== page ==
Photo gallery: The cast of 'Two Degrees' takes questions from the audience at Perspectives, a panel conversation held before the first public performance of every play. To see more photos, click the forward arrow on the image above. Photos by John Moore for the DCPA NewsCenter.

    There was an exchange at Friday's public Perspectives discussion that both acknowledged the deep divide in America over climate science while also illustrating just what the DCPA Theatre Company’s new play Two Degrees aspires to do: Start a dialogue among not necessarily like-minded audience members.

    Two Degrees opens just three months after the Pew Research Institute released a major study that found only 48 percent of Americans understand the Earth to be warming because of human activity.

    The play introduces us to a scientist named Emma who is called to Washington to testify – reluctantly – before a congressional committee on proposed climate legislation. Compounding her anxiety: It’s the one-year anniversary of her husband’s death. It’s meant to be a human story about both a woman and a planet in crisis. 

    Two Degrees quoteAnd the first chance for anyone to get together in a room and talk about it was at Friday’s Perspectives – an ongoing series of conversations between audiences and DCPA Theatre Company creative teams that is presented before every first public preview performance.

    “We are the first generation to feel the effects of climate change, and we are the last generation that can do something about it,” Two Degrees director Christy Montour-Larson told those gathered at the Conservatory Theatre before last Friday’s first performance. Many in the audience surely took that as an environmental rallying cry. But at least one man in attendance took exception.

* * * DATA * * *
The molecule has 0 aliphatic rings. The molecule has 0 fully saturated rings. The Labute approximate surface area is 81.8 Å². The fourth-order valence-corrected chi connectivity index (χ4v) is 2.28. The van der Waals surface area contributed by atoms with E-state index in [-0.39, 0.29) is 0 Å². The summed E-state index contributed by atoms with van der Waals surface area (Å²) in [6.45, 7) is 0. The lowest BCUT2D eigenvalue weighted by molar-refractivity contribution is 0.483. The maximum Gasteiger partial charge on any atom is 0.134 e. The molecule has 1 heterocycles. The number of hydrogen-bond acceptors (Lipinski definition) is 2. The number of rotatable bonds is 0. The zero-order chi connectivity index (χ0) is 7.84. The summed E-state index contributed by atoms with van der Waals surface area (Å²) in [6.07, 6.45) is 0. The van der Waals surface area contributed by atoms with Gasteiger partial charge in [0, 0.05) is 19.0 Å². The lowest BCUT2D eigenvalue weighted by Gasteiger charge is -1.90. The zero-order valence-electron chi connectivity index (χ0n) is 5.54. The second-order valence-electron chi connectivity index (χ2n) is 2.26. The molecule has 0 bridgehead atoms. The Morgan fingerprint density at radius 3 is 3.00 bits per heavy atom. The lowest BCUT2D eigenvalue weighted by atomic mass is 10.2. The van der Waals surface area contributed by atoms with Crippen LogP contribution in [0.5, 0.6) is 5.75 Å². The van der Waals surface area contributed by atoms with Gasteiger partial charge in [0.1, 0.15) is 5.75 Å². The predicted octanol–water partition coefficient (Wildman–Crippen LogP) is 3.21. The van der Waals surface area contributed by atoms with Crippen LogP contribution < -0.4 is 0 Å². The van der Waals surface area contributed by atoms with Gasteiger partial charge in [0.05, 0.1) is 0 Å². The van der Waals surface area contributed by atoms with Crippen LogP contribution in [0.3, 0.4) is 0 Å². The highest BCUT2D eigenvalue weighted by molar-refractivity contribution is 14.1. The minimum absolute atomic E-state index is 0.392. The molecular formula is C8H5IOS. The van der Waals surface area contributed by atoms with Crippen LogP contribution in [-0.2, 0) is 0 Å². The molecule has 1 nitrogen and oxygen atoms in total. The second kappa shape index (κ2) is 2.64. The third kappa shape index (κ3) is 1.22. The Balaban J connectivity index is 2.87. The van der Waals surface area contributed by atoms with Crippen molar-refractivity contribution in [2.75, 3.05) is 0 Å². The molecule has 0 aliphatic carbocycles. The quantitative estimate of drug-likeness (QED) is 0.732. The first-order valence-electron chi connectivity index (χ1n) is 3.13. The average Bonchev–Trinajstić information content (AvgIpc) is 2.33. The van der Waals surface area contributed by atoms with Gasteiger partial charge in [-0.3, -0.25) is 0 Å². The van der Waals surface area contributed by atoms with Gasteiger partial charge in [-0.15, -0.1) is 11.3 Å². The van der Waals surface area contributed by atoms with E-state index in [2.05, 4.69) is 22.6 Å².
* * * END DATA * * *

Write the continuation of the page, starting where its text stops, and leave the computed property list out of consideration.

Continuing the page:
Two Degrees cast digs deep into Boulder ice-core research

    “That is an extremely alarming statement that really is not factual,” said the man, who said he does not consider himself a denier of climate science. “I think there is nothing more certain than that the climate is changing. The question I have is to what degree humanity is influencing the change. I don't consider this to be ‘settled’ science, and there are a lot of us out in the world who feel that way.”

    Playwright Tira Palmquist responded by pointing to research that suggests 97 percent of climate scientists around the world have endorsed the conclusion that humans have played a role in global warming since the Industrial Age. “There is scientific evidence to suggest that what we have done has made an impact,” she said.